Notation rules and conventions are a funny thing. If there was just one way to present the material, we would not have a new notation guide produced every decade or so. Notation, though it has set conventions and rules to follow, is constantly evolving. I have been making my way through Elaine Gould's tour de force Behind Bars. It's a spectacular new guide for today's engraving practices, and a must-have on your reference shelf, but certainly not the final word on notation. When engraving is approached as art, rules can become a burden. A good engraver will adhere to as many conventions as practical. However, music is not all created equally. Learn the rules, and learn when it's acceptable—even preferred—to break them in a thoughtful and meaningful way. Consider yourself like a writer, maybe even a poet—form the symbols in the most meaningful and beautiful way you can. Never let your notation get in the way of the performance. Definitely never let a rule in a book obscure the music. If there is a clearer way to notate, think about it, and artfully incorporate your experience and context into your work.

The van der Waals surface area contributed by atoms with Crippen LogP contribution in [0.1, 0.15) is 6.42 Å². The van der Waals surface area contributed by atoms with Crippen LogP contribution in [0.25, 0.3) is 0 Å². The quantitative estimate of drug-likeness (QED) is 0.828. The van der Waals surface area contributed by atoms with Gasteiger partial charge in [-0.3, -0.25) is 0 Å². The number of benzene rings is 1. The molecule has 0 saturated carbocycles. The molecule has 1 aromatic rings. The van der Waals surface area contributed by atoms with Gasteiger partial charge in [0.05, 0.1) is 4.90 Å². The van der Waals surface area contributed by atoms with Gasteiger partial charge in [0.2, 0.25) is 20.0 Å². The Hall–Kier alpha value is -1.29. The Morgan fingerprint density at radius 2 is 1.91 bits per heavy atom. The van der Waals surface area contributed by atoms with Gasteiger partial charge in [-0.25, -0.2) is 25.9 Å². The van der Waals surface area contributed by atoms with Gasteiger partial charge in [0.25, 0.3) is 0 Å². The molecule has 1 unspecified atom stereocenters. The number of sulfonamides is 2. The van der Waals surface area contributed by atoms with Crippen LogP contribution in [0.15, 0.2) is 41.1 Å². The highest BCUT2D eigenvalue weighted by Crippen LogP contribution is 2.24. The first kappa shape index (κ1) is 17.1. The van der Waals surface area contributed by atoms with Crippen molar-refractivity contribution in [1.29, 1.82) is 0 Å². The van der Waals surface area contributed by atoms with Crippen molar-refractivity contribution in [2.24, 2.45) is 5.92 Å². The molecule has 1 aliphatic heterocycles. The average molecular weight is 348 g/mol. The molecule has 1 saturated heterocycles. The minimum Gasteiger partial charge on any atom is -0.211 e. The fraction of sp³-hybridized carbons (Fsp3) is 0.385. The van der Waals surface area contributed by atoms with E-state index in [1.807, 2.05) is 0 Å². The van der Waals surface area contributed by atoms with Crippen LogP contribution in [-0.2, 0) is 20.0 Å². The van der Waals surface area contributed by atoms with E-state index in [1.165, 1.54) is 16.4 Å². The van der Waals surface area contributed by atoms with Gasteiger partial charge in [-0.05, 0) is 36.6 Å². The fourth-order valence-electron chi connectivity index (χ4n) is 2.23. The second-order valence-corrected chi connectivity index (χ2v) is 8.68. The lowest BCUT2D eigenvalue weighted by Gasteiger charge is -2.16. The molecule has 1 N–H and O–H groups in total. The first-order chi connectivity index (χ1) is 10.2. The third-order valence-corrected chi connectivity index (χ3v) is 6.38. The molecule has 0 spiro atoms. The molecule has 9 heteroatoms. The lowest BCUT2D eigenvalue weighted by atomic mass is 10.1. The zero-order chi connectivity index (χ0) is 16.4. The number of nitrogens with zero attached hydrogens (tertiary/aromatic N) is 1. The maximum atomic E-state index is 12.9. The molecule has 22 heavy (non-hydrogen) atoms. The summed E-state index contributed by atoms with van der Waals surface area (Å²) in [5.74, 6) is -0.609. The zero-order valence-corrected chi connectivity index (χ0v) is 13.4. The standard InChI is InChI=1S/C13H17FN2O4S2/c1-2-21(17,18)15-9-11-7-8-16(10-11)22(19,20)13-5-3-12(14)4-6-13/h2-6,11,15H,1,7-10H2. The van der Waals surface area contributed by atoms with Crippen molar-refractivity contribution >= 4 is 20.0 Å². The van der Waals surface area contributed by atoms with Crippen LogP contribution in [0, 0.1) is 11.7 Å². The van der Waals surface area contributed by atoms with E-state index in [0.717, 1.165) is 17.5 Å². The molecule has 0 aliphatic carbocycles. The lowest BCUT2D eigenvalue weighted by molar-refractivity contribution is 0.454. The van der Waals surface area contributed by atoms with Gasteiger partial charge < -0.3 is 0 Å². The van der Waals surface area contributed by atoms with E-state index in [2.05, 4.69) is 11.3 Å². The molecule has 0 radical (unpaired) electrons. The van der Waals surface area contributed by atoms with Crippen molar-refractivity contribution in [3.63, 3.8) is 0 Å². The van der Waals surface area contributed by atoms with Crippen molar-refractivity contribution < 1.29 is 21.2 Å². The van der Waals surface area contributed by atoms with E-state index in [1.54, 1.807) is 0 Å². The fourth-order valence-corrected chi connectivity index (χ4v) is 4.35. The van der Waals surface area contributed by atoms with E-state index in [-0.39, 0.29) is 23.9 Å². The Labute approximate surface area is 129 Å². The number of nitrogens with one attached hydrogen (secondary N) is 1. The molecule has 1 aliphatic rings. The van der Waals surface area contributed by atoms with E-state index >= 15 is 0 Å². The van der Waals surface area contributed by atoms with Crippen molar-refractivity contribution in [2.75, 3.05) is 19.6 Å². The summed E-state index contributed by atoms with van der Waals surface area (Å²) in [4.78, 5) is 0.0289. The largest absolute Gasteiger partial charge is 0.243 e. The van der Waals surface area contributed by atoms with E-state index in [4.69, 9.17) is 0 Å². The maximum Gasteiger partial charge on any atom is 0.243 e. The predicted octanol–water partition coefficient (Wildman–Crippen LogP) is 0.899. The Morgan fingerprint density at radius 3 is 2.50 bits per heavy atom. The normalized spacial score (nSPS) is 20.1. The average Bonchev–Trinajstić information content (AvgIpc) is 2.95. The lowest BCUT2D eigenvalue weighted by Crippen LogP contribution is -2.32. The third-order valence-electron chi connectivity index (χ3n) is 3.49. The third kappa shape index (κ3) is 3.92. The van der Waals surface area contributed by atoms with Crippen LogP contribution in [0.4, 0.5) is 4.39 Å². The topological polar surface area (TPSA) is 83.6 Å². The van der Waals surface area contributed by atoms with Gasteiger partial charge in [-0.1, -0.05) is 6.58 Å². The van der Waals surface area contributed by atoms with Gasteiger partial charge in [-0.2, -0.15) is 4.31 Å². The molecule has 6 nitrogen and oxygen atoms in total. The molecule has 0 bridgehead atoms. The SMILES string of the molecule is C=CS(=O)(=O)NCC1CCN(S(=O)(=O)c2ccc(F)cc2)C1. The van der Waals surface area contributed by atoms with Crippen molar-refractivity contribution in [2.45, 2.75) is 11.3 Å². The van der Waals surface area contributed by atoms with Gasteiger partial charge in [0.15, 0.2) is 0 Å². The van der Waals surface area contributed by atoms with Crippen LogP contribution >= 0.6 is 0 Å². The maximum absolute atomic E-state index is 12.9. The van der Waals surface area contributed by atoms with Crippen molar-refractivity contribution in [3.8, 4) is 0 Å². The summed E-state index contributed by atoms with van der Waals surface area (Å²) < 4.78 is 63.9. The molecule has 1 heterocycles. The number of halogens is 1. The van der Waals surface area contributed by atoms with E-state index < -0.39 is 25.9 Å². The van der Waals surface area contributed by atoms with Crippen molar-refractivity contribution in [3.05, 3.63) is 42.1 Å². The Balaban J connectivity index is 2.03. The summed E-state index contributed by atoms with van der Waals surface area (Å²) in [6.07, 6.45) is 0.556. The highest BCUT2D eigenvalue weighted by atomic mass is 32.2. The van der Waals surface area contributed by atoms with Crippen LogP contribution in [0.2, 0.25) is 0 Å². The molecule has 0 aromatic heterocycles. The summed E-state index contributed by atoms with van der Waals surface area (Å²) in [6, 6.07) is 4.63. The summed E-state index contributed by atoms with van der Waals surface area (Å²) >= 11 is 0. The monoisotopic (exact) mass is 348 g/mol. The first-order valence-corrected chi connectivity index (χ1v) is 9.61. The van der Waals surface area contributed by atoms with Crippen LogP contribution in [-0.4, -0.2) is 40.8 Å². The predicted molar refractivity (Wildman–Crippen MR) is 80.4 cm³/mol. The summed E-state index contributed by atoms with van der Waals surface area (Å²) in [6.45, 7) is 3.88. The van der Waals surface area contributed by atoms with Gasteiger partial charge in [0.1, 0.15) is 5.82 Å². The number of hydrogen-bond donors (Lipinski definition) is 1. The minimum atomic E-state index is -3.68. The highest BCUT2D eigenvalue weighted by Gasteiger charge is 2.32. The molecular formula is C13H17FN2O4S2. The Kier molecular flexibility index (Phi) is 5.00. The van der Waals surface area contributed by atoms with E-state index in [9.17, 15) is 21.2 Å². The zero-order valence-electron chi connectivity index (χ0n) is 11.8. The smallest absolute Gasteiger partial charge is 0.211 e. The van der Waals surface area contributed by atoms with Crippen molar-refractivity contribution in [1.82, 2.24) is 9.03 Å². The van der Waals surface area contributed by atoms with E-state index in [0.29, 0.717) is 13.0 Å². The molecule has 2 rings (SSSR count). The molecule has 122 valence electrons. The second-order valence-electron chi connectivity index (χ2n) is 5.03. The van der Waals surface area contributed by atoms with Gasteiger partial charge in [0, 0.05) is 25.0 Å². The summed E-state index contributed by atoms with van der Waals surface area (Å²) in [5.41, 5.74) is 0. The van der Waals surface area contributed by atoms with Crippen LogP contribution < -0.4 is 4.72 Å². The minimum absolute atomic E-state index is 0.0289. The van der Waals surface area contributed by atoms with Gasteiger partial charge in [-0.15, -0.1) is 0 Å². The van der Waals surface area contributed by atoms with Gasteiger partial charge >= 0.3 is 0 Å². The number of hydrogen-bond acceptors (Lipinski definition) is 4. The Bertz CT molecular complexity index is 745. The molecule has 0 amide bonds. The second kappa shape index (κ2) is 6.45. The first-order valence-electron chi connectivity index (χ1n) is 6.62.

Notation grows out of the page; the creator’s tools: lines and ellipses. Five horizontal lines are paved and the tiny ovals of paramount importance are married to their precise x/y. Dynamics sound off; articulations forcefully pair up; text diplomatically translating the meaning of the geometry; hairpins blend the color. Harsh, beautiful geometry presents itself. And then, ascending above it all, a curve so beautiful, and seemingly oblivious to the laboring that has proceeded her, a slur traces a path through the page. I believe the true beauty of printed music lies in the slurs; their shape, their nuance, their weight. A slur must have power and intent. When I create a slur, I am humbled—she knows where she is to be and the engraver's task is to help her home. Some passages are especially difficult to work in a way pleasing to the slur: extreme ranges, or beams, or accidentals, or tight spacing. Approach all situations the same, she already has exactly one perfect flight and you need to land it. A slur cannot be lifeless; thin or flat, but rather deserving of meaning and weight; midpoints should have definite worth, and the curves, moxie. She carries a special power: the true intent of the music’s creator. Let your slurs soar.